As usual, petroleum continued to be the No 1 import item for Nepal. In 2012-13, Nepal imported petroleum products worth Rs 107 billion. Of the total imports of $6.2billion in FY2013, 19.6% was oil imports (($1,222.3 million).In US dollar terms this is equivalent to $ l.2 billion. higher thin ‘value of the Country’s total exports. :


    The electricity sector in India had an installed capacity of 225,793.10GW as of June 30, 2013, the world’s fifth largest. India generated 855 BU (855 000 MU i.e. 855 TWh) electricity during 2011—12 fiscal.

    As of January 2012, the per capita total consumption in India was 778 kWh. India currently suffers from a major shortage of electricity generation capacity, mainly in the fast growing states like UP and Bihar that are adjoining states to Nepal. The overall electrification rate in India is 64.5% while 35.5% of the population still lives without access to electricity.

    The I7th’electric power survey of India report claims:

    • The electrical energy demand for 2016—17 is expected to be at least 1392 Tera Watt Hours, with a peak electric demand of218 GW.

    • The electrical energy demand for 2016-17 is expected to be at least 1915 Tera Watt Hours, with a peak electric demand of 29 GW.

    India needs to add about 135 GW of power generation capacity, before 2017, to satisfy the projected demand after losses. McKinsey claims that India’s demand for electricity may cross 300 GW, earlier than most estimates. Four key reasons include:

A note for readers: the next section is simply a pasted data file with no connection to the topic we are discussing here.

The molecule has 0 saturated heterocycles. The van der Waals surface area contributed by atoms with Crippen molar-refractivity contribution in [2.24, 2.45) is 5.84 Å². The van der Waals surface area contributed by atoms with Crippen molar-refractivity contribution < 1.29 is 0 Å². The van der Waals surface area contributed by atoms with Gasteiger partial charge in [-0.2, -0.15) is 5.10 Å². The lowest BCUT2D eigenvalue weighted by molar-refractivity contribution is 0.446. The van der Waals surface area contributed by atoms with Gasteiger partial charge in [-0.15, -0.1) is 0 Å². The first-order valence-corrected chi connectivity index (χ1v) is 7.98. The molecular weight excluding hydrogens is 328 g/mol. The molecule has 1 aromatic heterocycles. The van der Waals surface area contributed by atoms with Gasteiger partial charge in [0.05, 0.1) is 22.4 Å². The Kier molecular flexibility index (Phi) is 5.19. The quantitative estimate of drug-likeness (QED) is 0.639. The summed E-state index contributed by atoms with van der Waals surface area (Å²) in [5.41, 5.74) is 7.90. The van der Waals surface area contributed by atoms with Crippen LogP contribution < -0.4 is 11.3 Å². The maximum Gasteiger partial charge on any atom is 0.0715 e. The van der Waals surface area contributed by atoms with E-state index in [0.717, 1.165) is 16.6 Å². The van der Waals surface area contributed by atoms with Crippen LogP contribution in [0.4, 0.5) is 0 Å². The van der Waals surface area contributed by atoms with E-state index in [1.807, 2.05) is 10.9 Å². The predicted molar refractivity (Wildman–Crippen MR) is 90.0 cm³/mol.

• India’s manufacturing sector is likely to grow faster than in the past.

    • Domestic demand will increase more rapidly as the quality of life for more Indians improve.

    • About 125,000 villages are likely to get connected to India’s electricity grid.

    • Currently blackouts and load shedding artificially suppresses demand; this demand will be sought as revenue potential by power distribution companies.

    If we analyze the India’s supply/demand situation, we  see that the surplus power in the east and northeast regions is not adequate to meet the gap in demand. There is acute power deficit in northern India. This deficit will put huge demand on oil and coal imports by India. Nepal’s hydroelectric Power can play a significant role to boost the economy of India. Nepal should establish transmission links with India as quickly as possible to cash in on the vast opportunity in the Indian market.

    Sources of Power in India:

    About 30% of India’s energy needs are met by petroleum. But some 80% of this oil is imported – the major factor behind the country’s ballooning trade and current account deficits. In the fiscal year ending March 2013, India’s net oil import was 2.6 million barrels per day (bpd), at Brent crude prices averaging $110 per barrel. Over the past decade, the more than five-fold rise in India’s net oil import bill enlarged its trade deficit, causing a deficit of 4.8% of its $1.8 trillion GDP. It is this data that hurt the rupee last summer and led some nervous foreign investors to pull their money out of the country.

    Energy is possible through different sources but clean energy alone ensures energy security and stability for the nation and the region alike.

    Paper presented by the author at a Nepal-India seminar held September 12, 2014, Kathmandu. 

    Source : Telegraphnepal